The district court, in evaluating the “based on sex” element, focused too narrowly on the motivation for the harassers' offensive conduct rather than on the effects of the conduct on the victim-recipient. This very point was recently clarified by the Eleventh Circuit in Reeves v. C.H. Robinson Worldwide, Inc., 525 F.3d 1139 (11th Cir.2008), involving a disturbingly similar sexual harassment claim by a female employee in C.H. Robinson's Birmingham, Alabama office. The Reeves court reversed the lower court's grant of summary judgment to C.H. Robinson, holding that “sex specific” language satisfies the “based on sex” element even when the language does not target the plaintiff. Id. at 1144. The court reasoned:
The language in the CHRW office included the “sex specific” words “bitch,” “whore,” and “cunt” that ․ may be more degrading to women than men. The subject matter of the conversations and jokes that allegedly permeated the office on a daily basis included male and female sexual anatomy, masturbation, and female pornography, all of which was discussed in a manner that was similarly more degrading to women than men․ Therefore, even if such language was used indiscriminately in the office such that men and women were equally exposed to the language, the language had a discriminatory effect on Reeves because of its degrading nature.
Id. This analysis is persuasive and equally applicable to the facts of this case. See also Petrosino v. Bell Atlantic, 385 F.3d 210, 221-23 (2d Cir.2004) (concluding that even though both male and female employees were exposed to the same offensive circumstances, a reasonable person, regardless of gender, would consider the sexually offensive comments and graffiti more offensive to women than to men and therefore discriminatory based on sex).
In defense of the district court's ruling on this point, C.H. Robinson points to language in Baldwin, 480 F.3d at 1302, to the effect that an “equal opportunity curser” does not harass based on sex if members of one sex are not exposed to more disadvantageous conditions of employment than members of the other sex. Yet, the Baldwin court also expressly recognized that “sex specific” profanity is more degrading to women than men and is properly deemed “based on sex” for purposes of evaluating the severity and pervasiveness of the harassment. In other words, per Baldwin, too, a harasser whose offensive conduct afflicts both men and women is not an “equal opportunity curser” if the conduct is more offensive to women than men. Baldwin is thus revealed to be entirely consistent with Reeves.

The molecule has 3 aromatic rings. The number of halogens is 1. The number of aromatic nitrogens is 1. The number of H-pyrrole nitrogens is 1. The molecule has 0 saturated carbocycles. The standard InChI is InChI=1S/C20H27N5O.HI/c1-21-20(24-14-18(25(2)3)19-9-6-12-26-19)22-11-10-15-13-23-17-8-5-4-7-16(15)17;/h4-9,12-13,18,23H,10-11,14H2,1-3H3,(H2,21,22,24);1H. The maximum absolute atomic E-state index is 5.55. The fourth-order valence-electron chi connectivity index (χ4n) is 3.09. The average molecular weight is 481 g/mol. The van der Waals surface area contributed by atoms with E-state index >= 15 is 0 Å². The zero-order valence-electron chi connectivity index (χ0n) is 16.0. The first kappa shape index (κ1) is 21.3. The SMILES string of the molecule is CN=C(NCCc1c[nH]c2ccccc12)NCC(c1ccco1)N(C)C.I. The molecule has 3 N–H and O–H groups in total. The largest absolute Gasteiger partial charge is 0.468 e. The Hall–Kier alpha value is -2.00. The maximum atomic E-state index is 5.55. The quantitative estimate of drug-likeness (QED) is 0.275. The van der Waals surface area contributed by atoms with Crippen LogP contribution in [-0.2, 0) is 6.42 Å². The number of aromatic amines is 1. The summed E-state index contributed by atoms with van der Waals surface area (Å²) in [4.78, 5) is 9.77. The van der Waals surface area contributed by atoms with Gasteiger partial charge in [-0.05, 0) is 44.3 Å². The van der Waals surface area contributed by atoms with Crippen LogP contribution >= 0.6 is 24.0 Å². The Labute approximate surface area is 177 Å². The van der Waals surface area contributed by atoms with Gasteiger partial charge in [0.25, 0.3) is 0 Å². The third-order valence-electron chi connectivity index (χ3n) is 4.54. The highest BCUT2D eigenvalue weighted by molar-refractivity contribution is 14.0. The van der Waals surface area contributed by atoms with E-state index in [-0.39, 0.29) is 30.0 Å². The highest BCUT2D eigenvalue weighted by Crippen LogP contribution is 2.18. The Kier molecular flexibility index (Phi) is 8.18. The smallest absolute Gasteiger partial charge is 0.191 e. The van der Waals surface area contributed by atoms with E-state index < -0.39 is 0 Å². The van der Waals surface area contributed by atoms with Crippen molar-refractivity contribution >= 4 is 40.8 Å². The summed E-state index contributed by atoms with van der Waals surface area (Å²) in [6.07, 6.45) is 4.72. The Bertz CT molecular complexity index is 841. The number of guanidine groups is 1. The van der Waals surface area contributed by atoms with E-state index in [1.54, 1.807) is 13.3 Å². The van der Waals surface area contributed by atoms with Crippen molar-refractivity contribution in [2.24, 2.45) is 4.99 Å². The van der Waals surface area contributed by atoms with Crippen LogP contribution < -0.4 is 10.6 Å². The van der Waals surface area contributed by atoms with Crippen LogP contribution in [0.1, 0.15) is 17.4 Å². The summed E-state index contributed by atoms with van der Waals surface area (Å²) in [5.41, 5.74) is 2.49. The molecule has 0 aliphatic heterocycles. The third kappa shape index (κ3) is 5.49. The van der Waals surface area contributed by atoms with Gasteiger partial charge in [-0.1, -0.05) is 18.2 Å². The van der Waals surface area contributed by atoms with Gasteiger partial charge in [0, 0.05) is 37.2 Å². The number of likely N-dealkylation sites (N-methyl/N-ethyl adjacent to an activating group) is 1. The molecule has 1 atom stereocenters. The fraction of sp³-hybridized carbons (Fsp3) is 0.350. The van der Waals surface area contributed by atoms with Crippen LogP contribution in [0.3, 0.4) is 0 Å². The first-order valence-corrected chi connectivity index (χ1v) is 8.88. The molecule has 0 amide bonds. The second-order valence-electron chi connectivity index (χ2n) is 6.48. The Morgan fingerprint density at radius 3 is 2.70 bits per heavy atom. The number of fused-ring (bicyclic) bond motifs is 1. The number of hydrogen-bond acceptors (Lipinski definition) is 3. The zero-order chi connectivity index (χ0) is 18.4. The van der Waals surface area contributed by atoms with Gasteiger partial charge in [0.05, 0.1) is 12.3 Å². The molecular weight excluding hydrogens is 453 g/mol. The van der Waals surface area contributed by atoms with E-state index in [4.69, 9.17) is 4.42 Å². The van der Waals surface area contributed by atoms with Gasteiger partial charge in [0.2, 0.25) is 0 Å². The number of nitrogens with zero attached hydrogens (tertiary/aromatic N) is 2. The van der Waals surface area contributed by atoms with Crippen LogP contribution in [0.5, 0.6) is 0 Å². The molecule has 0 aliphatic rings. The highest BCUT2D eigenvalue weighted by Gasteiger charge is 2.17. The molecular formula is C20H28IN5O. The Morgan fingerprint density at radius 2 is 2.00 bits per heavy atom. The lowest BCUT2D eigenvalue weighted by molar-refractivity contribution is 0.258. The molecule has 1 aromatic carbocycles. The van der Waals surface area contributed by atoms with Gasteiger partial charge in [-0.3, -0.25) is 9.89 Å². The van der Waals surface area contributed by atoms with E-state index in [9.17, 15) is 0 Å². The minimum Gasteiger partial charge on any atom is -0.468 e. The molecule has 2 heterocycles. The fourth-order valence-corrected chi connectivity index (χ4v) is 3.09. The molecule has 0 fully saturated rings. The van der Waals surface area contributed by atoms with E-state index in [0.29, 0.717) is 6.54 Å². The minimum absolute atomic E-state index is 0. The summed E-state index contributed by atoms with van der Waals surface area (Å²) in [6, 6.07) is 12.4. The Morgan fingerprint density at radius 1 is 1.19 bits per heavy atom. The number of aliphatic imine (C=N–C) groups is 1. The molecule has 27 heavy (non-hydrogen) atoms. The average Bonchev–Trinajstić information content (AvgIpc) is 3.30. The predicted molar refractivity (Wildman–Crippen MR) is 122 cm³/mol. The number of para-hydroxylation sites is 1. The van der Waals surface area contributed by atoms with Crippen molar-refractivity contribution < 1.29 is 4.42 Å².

Accordingly, we adopt the approach employed in Reeves and Petrosino and hold that the district court erred in finding the record evidence insufficient to present a triable fact issue on the “based on sex” element of the prima facie case.
C. Severe and Pervasive
The district court also determined that the harassment was not shown to be so severe and pervasive as to interfere with Gallagher's job performance. Although the court found the evidence sufficient to create a genuine issue of fact as to whether the alleged workplace conduct was subjectively severe or pervasive to her, the court determined Gallagher could not show that it was “sufficiently objectively severe or pervasive” to withstand the motion for summary judgment. The court acknowledged its obligation to consider the totality of the circumstances, but summarized these merely as entailing “the frequent use of crude language, the occasional instances of offensive e-mails and pornographic material to which Gallagher was not intentionally exposed, and the few instances of offensive conduct directed at Gallagher.” Further, the court faulted plaintiff for failing to present any evidence that the harassment interfered with her work performance. In these conclusions, the district court has made the same mistakes in evaluating the evidence as were made by the district court in Williams v. General Motors.
In Williams, the court identified the governing standard as follows:
Conduct that is not severe or pervasive enough to create an objectively hostile or abusive work environment-an environment that a reasonable person would find hostile or abusive-is beyond Title VII's purview. Likewise, if the victim does not subjectively perceive the environment to be abusive, the conduct has not actually altered the conditions of the victim's employment, and there is no Title VII violation.